So the SomeMethod slot in TSomeObjectB_ISomeInterfaceB_VMT will point to this code:

procedure TSomeObjectB_ISomeInterfaceB_SomeMethod(Self: ISomeInterfaceB);
begin
TSomeObjectB(PByte(Self)-Offset_of_TSomeObjectB_ISomeInterfaceB_VMT_in_instance_data).SomeMethod;
end;

Again, this is a static call, so TSomeObjectB(...).SomeMethod; will call TSomeObjectB.SomeMethod and nothing else.

IF SomeMethod was defined as virtual in TSomeObjectA and override in TSomeObjectB, then the TSomeObjectA(...).SomeMethod call in TSomeObjectA_ISomeInterfaceA_SomeMethod would be a virtual call, and if the ... is actually a TSomeObjectB, then it would end up calling TSomeObjectB.SomeMethod.


And to have a look at the other possibility, redeclaring the interface:

TSomeObjectBToo = class(TSomeObjectA, ISomeInterfaceA, ISomeInterfaceB)
protected
{--- ISomeInterfaceA ---}
procedure SomeMethod; //not virtual!

{--- ISomeInterfaceB ---}
procedure SomeOtherMethod;
end;

The resulting memory layout of TSomeObjectBToo will be:

VMT : Pointer { to array of method pointer};
InheritedFields : Array[x] of Byte; // fields inherited from TInterfacedObject
TSomeObjectA_ISomeInterfaceA_VMT : Pointer { to array of method pointer};
TSomeObjectBToo_ISomeInterfaceA_VMT : Pointer { to array of method pointer};
TSomeObjectBToo_ISomeInterfaceB_VMT : Pointer { to array of method pointer};

Notice that there is an additional TSomeObjectB_ISomeInterfaceA_VMT, this does not affect TSomeObjectA_ISomeInterfaceA_VMT, which will continue to be initialized to exactly the same value when creating a TSomeObjectBToo instance then when creating a TSomeObjectA instance.

The compiler will prepare VMTs for both TSomeObjectB_ISomeInterfaceA_VMT and TSomeObjectB_ISomeInterfaceB_VMT, each with their own trampolines.

The SomeMethod slot in TSomeObjectA_ISomeInterfaceA_VMT will continue to point to the TSomeObjectA_ISomeInterfaceA_SomeMethod I showed above.

var
SomeObjectBToo : TSomeObjectBToo;
SomeObjectA : TSomeObjectA;

IntfB : ISomeInterfaceB;
IntfA1, IntfA2, IntfA3 : ISomeInterfaceA;
begin
SomeObjectBToo := TSomeObjectBToo.Create;
SomeObjectA := SomeObjectBToo;

IntfB := SomeObjectBToo; // TSomeObjectBToo_ISomeInterfaceB_VMT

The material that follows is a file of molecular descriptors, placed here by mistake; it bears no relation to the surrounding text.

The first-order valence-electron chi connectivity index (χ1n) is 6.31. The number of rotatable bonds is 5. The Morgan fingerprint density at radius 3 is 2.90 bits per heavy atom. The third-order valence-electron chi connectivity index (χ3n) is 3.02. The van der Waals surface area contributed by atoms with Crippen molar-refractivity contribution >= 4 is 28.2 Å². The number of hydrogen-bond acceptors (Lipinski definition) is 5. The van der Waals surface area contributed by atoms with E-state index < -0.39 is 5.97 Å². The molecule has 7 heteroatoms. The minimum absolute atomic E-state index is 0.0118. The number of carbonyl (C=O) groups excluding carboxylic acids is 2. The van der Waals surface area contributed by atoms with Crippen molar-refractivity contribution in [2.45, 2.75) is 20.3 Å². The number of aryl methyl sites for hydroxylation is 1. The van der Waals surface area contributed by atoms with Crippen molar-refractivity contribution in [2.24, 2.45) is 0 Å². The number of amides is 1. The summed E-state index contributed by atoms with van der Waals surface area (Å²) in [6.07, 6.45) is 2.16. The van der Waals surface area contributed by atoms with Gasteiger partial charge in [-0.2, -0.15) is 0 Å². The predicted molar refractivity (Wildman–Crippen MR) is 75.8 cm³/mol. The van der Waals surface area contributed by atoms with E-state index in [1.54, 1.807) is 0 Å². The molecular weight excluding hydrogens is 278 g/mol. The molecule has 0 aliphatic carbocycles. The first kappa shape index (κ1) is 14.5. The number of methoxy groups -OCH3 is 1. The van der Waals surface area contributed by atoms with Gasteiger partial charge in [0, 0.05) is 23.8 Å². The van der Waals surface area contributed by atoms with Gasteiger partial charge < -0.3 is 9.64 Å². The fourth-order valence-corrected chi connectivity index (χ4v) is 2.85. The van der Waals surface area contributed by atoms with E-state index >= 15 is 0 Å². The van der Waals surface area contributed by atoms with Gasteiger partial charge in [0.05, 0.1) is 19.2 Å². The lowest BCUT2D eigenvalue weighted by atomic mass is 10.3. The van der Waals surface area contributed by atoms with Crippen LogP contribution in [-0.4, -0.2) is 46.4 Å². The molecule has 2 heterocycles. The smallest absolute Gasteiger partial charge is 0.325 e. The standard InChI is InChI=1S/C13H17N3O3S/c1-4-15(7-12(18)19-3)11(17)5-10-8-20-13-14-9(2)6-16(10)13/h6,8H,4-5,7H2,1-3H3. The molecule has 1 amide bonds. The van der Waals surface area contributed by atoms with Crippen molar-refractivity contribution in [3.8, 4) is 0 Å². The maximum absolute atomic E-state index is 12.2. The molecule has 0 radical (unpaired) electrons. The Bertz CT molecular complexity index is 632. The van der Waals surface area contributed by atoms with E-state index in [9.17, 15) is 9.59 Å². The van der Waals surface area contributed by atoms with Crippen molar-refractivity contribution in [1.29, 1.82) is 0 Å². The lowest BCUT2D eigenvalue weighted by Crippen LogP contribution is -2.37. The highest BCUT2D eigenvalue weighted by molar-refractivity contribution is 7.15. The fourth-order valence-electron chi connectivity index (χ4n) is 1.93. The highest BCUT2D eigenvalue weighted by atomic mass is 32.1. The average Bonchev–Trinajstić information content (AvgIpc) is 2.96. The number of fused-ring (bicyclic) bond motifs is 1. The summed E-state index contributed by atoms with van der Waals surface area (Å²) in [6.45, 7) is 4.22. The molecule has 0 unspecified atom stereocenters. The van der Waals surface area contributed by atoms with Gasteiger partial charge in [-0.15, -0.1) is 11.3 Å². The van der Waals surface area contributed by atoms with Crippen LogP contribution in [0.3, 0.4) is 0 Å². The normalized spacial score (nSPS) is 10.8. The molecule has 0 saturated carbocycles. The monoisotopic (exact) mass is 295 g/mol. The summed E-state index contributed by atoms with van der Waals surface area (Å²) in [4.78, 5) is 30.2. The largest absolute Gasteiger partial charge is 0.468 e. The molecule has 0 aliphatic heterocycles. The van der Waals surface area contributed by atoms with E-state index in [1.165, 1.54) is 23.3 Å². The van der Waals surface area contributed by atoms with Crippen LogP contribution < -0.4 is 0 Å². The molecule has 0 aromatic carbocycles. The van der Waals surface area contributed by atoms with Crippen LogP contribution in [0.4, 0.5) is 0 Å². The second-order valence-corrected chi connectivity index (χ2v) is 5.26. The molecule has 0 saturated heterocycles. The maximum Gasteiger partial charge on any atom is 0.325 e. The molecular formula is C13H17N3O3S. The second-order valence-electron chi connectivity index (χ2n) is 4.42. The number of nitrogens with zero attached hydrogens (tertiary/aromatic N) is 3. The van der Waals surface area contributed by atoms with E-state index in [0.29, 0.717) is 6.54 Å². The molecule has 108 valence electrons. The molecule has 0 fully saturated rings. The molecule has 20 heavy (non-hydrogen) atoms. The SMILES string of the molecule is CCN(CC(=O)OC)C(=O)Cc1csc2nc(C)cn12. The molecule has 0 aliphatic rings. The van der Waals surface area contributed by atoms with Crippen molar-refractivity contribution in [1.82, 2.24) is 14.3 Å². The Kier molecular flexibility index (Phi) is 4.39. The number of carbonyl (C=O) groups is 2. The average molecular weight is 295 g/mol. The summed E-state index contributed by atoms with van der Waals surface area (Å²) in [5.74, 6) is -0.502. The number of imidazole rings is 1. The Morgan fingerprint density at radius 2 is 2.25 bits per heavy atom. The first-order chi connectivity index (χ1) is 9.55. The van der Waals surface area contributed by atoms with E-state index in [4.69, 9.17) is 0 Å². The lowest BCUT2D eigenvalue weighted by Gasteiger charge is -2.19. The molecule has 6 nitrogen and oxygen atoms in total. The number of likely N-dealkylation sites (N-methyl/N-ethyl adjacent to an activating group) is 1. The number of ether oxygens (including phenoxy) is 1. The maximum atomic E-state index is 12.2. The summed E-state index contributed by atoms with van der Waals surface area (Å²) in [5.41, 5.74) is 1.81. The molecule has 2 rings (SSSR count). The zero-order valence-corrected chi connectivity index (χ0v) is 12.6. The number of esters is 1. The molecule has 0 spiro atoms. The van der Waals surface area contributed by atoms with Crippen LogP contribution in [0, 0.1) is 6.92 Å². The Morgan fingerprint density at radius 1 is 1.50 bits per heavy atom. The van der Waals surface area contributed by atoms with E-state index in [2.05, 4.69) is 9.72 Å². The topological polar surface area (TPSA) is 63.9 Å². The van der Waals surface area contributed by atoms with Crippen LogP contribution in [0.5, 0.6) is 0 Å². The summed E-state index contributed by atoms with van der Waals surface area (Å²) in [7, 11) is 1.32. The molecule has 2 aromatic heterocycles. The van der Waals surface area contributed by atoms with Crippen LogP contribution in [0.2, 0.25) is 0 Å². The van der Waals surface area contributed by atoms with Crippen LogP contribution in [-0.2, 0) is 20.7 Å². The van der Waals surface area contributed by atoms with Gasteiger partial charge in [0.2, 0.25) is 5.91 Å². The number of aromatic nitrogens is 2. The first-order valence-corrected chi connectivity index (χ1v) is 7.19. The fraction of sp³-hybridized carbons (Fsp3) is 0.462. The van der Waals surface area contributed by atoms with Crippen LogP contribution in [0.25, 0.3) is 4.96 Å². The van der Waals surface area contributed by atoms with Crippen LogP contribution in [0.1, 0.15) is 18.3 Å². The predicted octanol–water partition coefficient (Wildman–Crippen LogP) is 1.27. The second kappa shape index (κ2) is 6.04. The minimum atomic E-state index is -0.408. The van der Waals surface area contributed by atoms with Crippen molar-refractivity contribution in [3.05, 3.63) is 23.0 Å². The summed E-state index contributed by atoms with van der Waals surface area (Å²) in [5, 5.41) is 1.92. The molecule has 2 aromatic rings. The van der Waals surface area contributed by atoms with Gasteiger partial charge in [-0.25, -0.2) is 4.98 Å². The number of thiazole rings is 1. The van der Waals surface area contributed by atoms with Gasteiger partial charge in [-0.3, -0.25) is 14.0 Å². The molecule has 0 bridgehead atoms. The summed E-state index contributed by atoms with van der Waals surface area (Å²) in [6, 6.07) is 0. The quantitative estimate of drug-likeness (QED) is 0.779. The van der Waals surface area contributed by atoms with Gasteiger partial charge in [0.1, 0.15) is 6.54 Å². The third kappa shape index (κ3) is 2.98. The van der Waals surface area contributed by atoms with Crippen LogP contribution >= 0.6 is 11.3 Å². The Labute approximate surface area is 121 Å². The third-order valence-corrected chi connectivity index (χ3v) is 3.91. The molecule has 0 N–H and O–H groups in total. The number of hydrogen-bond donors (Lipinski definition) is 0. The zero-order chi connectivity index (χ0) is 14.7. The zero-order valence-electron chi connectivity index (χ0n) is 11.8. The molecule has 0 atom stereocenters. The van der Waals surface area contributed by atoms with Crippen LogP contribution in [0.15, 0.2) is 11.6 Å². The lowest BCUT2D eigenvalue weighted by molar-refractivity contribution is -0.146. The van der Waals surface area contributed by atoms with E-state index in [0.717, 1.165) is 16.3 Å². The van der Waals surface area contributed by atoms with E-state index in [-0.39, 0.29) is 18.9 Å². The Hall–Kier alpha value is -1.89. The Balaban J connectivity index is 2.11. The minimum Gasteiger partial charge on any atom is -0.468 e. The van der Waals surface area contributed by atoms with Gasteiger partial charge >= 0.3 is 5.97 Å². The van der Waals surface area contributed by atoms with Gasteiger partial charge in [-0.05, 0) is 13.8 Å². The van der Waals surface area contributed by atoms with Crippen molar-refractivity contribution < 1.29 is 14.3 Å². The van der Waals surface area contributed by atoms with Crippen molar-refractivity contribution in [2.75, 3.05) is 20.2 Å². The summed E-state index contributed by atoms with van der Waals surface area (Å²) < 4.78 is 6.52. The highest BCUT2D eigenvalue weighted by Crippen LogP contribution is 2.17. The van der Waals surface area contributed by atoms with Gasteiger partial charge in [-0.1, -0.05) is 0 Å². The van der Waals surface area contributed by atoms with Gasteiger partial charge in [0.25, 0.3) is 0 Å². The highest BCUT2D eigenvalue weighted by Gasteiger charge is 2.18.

IntfA1 := SomeObjectBToo; // TSomeObjectBToo_ISomeInterfaceA_VMT
IntfA2 := SomeObjectA; // TSomeObjectA_ISomeInterfaceA_VMT
IntfA3 := IntfB; // TSomeObjectBToo_ISomeInterfaceB_VMT

You have now managed to get 3 different ISomeInterfaceA, all for the same TSomeObjectBToo instance!


I hope this clears up some of the subtle issues with interfaces...

Cheers,
Thorsten

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Martok
2018-06-30 13:29:31 UTC
Permalink
Raw Message
Post by Thorsten Engler
Post by Mattias Gaertner
Post by Martok
[...] COM interface methods can't logically not be virtual,
I think you are confusing things here. They can be virtual or not
virtual in COM and CORBA.
I think a lot of people simply don't understand how interfaces are implemented.
Thank you for the explanation! Saved for future reference.

I was thinking too much in terms of C++ pure virtual classes and their VMT and
forgot about the self translation trampoline functions.
--
Regards,
Martok


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Thorsten Engler
2018-06-29 17:44:09 UTC
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Raw Message
-----Original Message-----
Martok
Sent: Saturday, 30 June 2018 03:15
Subject: Re: [fpc-devel] Managed Types, Undefined Bhaviour
Okay, then why does the calling convention change matters so much?
Maybe a COM/CORBA thing? COM interface methods can't logically not be
virtual, and the kind of code from my example has always worked (for
me!) in FPC.
I am confused. Which sorta ties in to the whole "surprises" thing
from before we hijacked this thread...
The compiler, when building the interface VMT for a specific interface as implemented by a specific class requires that the signature of the method in the class matches the signature of the method in the interface definition.

So if the _AddRef and _Release methods in IInterface/IUnknown are using cdecl and the methods in the class are stdcall, it will ignore them. (Technically the compiler shouldn't need to do that, because it has to create trampolins for all interface methods anyway to fix up the self pointer, at which point any difference in calling convention could be accounted for).

What I am surprised about is that the code with mismatched calling conventions compiles at all, and decides to use TInterfacedObject._AddRef (which has the correct calling convention) when building the Interface VMT, instead of producing a compiler error saying that TChainer._AddRef has a mismatching calling convention.

I would not have expected that and it feels like a bug to me.

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Mattias Gaertner
2018-06-29 17:47:05 UTC
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On Fri, 29 Jun 2018 14:25:19 +0200
Post by Martok
Post by Michael Van Canneyt
Out of curiosity, can you give a simple example of such a funny behaviour
in such a chaining pattern ?
We've had this topic about 2 years ago with regard to automatic file close on
interface release. Interestingly, something must have changed in the mean time,
because the trivial testcase is now *different* , which is somewhat the point of
being weird-undefined ;-)
Take this example: https://pastebin.com/gsdVXWAi
Thanks for the example.

I tried it with pas2js and found a bug and fixed it.

Mattias